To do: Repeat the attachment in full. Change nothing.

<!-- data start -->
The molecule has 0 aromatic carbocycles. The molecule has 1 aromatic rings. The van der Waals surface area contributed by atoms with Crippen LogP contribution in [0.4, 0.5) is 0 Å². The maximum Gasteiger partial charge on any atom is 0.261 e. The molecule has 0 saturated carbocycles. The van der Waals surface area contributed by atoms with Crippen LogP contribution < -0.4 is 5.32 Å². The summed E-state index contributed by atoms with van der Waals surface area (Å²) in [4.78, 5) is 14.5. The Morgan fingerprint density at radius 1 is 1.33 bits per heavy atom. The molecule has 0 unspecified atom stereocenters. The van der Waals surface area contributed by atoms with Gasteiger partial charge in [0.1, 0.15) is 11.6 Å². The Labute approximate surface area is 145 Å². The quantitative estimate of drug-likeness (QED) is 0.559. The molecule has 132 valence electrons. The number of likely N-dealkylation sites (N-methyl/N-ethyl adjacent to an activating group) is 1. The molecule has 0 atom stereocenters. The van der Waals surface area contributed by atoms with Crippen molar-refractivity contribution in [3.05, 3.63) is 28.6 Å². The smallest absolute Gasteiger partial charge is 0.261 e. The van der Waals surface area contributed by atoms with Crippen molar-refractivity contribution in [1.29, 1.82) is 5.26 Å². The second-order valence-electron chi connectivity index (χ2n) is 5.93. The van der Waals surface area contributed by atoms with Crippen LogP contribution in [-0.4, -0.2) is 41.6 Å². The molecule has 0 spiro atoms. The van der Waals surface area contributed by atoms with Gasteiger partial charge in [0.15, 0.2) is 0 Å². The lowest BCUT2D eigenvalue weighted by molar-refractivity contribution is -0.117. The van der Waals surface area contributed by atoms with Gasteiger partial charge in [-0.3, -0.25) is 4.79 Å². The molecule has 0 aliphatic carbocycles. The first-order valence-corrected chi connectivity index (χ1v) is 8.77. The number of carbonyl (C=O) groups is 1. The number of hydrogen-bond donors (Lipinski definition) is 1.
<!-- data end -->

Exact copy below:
The molecule has 0 aromatic carbocycles. The molecule has 1 aromatic rings. The van der Waals surface area contributed by atoms with Crippen LogP contribution in [0.4, 0.5) is 0 Å². The maximum Gasteiger partial charge on any atom is 0.261 e. The molecule has 0 saturated carbocycles. The van der Waals surface area contributed by atoms with Crippen LogP contribution < -0.4 is 5.32 Å². The summed E-state index contributed by atoms with van der Waals surface area (Å²) in [4.78, 5) is 14.5. The Morgan fingerprint density at radius 1 is 1.33 bits per heavy atom. The molecule has 0 unspecified atom stereocenters. The van der Waals surface area contributed by atoms with Gasteiger partial charge in [0.1, 0.15) is 11.6 Å². The Labute approximate surface area is 145 Å². The quantitative estimate of drug-likeness (QED) is 0.559. The molecule has 132 valence electrons. The number of likely N-dealkylation sites (N-methyl/N-ethyl adjacent to an activating group) is 1. The molecule has 0 atom stereocenters. The van der Waals surface area contributed by atoms with Crippen molar-refractivity contribution in [3.05, 3.63) is 28.6 Å². The smallest absolute Gasteiger partial charge is 0.261 e. The van der Waals surface area contributed by atoms with Crippen molar-refractivity contribution in [1.29, 1.82) is 5.26 Å². The second-order valence-electron chi connectivity index (χ2n) is 5.93. The van der Waals surface area contributed by atoms with Crippen LogP contribution in [-0.4, -0.2) is 41.6 Å². The molecule has 0 spiro atoms. The van der Waals surface area contributed by atoms with Gasteiger partial charge in [0.15, 0.2) is 0 Å². The lowest BCUT2D eigenvalue weighted by molar-refractivity contribution is -0.117. The van der Waals surface area contributed by atoms with Gasteiger partial charge in [-0.3, -0.25) is 4.79 Å². The molecule has 0 aliphatic carbocycles. The first-order valence-corrected chi connectivity index (χ1v) is 8.77. The number of carbonyl (C=O) groups is 1. The number of hydrogen-bond donors (Lipinski definition) is 1.